Many, if not most here change a large amount of their water weekly. The result is a huge co2 shift sometimes right in the middle of the day. So whether you use a co2 controller or not you will still get this shift until the co2 adjusts. I've never seen any problems associated with this and this is during daylight hours. So I wouldn't worry about a co2 drop at night or even if it takes the tank a few hours after lights on to get to good levels. If your having issues look to your organic load and lights.
 

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Don't forget, the pH probe needs recalibrating periodically.

As far as I know, the drop in CO2 concentration with lights out doesn't lead to a BBA outbreak. It is what happens during the time the lights are on, and how consistent it is from day to day that is important - as far as I know.

When you use a high bubble rate, with an external "Rex" reactor, with a pH controller, you will necessarily get a big overshoot on CO2 concentration. The CO2 collected in the reactor will continue to go into the water until it is depleted, some time after the controller shuts off the CO2. And, again, the water pH changes lag the CO2 concentration changes, further adding to the overshoot.

But if you use a low bubble rate, the controller is mostly just a safety feature, shutting down the CO2 before it gets too high in the tank. A happy medium seems to be desirable?
 

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For what it's worth, I've recently considered the possibility of using a PH controller together with a Drop Checker, in order to get the best of both worlds and automatically control my CO2.

Turns out this would be either expensive or inaccurate, as explained by Hoppy and others: the DC has a long delay and the controller would end up always under/over shooting the target concentration, unless a gas-permeable membrane is used to reduce the delay in reading PH from the control solution.
 

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For what it's worth, I've recently considered the possibility of using a PH controller together with a Drop Checker, in order to get the best of both worlds and automatically control my CO2.

Turns out this would be either expensive or inaccurate, as explained by Hoppy and others: the DC has a long delay and the controller would end up always under/over shooting the target concentration, unless a gas-permeable membrane is used to reduce the delay in reading PH from the control solution.
Certainly it would be more expensive, but it's hard to imagine that it would be less accurate than the information that I already have. I'm dealing with ambiguous parameters, hardly any reference or examples of similar tank settings, and a drop checker that reads an hour or so late.

Adding a ph controller would at least give me one more reading, inaccurate as it is :). Also, I am increasingly convinced that the CO2 systems aren't as rock-solid as advertised. This week I met yet another person who gassed her fish! So, at the very least the ph controller could provide some protection against that.

I understand and appreciate all of this input.

But, where does this leave me?


  • With a low bubble count, my dc never gets to a nice green.
  • With a medium bubble count, my dc is blue when the lights come on and green when they go off.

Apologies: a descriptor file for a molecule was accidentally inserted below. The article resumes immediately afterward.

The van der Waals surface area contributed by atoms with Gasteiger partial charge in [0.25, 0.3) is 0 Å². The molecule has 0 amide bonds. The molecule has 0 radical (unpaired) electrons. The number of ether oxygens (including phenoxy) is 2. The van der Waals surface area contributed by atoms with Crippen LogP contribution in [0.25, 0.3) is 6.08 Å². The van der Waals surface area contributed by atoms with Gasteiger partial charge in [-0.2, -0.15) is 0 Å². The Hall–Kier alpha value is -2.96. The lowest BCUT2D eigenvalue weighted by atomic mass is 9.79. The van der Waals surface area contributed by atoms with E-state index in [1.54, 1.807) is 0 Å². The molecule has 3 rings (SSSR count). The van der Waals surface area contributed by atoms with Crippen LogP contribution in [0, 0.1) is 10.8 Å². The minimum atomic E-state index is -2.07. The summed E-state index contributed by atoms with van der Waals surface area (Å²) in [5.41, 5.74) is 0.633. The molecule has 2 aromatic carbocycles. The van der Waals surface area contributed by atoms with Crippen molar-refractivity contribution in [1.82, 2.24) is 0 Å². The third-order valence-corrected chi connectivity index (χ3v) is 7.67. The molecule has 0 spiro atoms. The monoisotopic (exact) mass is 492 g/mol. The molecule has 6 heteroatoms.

• With a high bubble count, I can start the CO2 hours before the light comes on and it will be green when they do, then I have to shut the CO2 down hours before the light goes off.

So, I'm not able to get a clear understanding of what people are doing, especially with regard to bubble rate, tank size, and timer settings. Clearly every tank is different, but I'm not having any luck stabilizing my CO2.

Orlando's comment that I may have too much surface agitation makes sense. That would mean that I need a high bubble count to offset the outgassing from the surface agitation, and that high bubble count makes the whole thing harder to make stable.

What kind of surface agitation do any of you have? Have you noted that with a rippling surface on the water, much CO2 is lost?
 

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UPDATE: With the surface agitation reduced substantially, the drop checker reached a lime green color much earlier than it did yesterday. This is consistent with the idea that the CO2 was outgassing too much from the turbulent surface. Very encouraging to me, because it seems like a lower bubble rate is going to be easier to control overall.

I've reduce the bubble count by about 50 percent and will attempt to configure the timer/bubbles again over the next couple of days.

I am still liking the idea of a ph controller just for safety, but hey I always like a fun gadget!
 

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it's hard to imagine that it would be less accurate than the information that I already have.
Yes, true. What I meant is controlling when the CO2 valve turns on & off by means of a PH controller -> that is inaccurate. If the probe in the water column, then it's not only measuring CO2, but all the other factors that affect the PH. If the probe is in a drop-checker solution, then it's delayed by an hour or so and will toggle the CO2 valve too late relative to current CO2 levels.

Apologies, I'm not bringing anything new to the table... back to you now :p
 

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The solenoids I have spring closed as do most under failure conditions.
Mechanical failure, contamination in the plunger area or worn spring can cause it to fail open. If it was electrical failure then yes it would be closed during failure.